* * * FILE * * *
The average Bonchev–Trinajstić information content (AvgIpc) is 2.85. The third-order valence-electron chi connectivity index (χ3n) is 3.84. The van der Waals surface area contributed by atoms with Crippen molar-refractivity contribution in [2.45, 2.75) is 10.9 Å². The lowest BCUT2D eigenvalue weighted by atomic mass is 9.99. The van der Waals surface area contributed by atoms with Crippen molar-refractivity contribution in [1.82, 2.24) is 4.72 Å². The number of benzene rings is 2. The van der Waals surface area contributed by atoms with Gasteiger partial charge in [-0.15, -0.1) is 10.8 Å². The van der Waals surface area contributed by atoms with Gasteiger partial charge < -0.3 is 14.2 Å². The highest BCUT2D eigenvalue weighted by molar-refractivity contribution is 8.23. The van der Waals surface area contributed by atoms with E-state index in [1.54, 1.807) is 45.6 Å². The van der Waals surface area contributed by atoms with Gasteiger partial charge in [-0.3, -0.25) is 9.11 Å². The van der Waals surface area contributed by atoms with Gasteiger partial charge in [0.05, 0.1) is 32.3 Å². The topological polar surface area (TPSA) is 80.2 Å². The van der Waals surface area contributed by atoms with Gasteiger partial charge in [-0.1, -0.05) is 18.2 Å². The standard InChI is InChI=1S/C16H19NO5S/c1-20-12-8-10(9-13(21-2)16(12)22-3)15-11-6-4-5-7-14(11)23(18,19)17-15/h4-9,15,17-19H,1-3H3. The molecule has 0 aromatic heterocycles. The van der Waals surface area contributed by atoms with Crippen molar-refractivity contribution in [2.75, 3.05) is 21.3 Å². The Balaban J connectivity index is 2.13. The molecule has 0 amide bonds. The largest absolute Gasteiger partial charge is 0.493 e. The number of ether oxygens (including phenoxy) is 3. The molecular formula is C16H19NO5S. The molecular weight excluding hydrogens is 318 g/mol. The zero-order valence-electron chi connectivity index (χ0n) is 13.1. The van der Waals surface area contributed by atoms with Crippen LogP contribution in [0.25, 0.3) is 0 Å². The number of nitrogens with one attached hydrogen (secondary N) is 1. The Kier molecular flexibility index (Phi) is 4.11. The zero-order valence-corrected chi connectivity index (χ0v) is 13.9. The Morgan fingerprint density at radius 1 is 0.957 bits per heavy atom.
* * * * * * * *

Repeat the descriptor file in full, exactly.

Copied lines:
The average Bonchev–Trinajstić information content (AvgIpc) is 2.85. The third-order valence-electron chi connectivity index (χ3n) is 3.84. The van der Waals surface area contributed by atoms with Crippen molar-refractivity contribution in [2.45, 2.75) is 10.9 Å². The lowest BCUT2D eigenvalue weighted by atomic mass is 9.99. The van der Waals surface area contributed by atoms with Crippen molar-refractivity contribution in [1.82, 2.24) is 4.72 Å². The number of benzene rings is 2. The van der Waals surface area contributed by atoms with Gasteiger partial charge in [-0.15, -0.1) is 10.8 Å². The van der Waals surface area contributed by atoms with Gasteiger partial charge < -0.3 is 14.2 Å². The highest BCUT2D eigenvalue weighted by molar-refractivity contribution is 8.23. The van der Waals surface area contributed by atoms with E-state index in [1.54, 1.807) is 45.6 Å². The van der Waals surface area contributed by atoms with Gasteiger partial charge in [-0.3, -0.25) is 9.11 Å². The van der Waals surface area contributed by atoms with Gasteiger partial charge in [0.05, 0.1) is 32.3 Å². The topological polar surface area (TPSA) is 80.2 Å². The van der Waals surface area contributed by atoms with Gasteiger partial charge in [-0.1, -0.05) is 18.2 Å². The standard InChI is InChI=1S/C16H19NO5S/c1-20-12-8-10(9-13(21-2)16(12)22-3)15-11-6-4-5-7-14(11)23(18,19)17-15/h4-9,15,17-19H,1-3H3. The molecule has 0 aromatic heterocycles. The van der Waals surface area contributed by atoms with Crippen molar-refractivity contribution in [2.75, 3.05) is 21.3 Å². The Balaban J connectivity index is 2.13. The molecule has 0 amide bonds. The largest absolute Gasteiger partial charge is 0.493 e. The number of ether oxygens (including phenoxy) is 3. The molecular formula is C16H19NO5S. The molecular weight excluding hydrogens is 318 g/mol. The zero-order valence-electron chi connectivity index (χ0n) is 13.1. The van der Waals surface area contributed by atoms with Crippen LogP contribution in [0.25, 0.3) is 0 Å². The number of nitrogens with one attached hydrogen (secondary N) is 1. The Kier molecular flexibility index (Phi) is 4.11. The zero-order valence-corrected chi connectivity index (χ0v) is 13.9. The Morgan fingerprint density at radius 1 is 0.957 bits per heavy atom.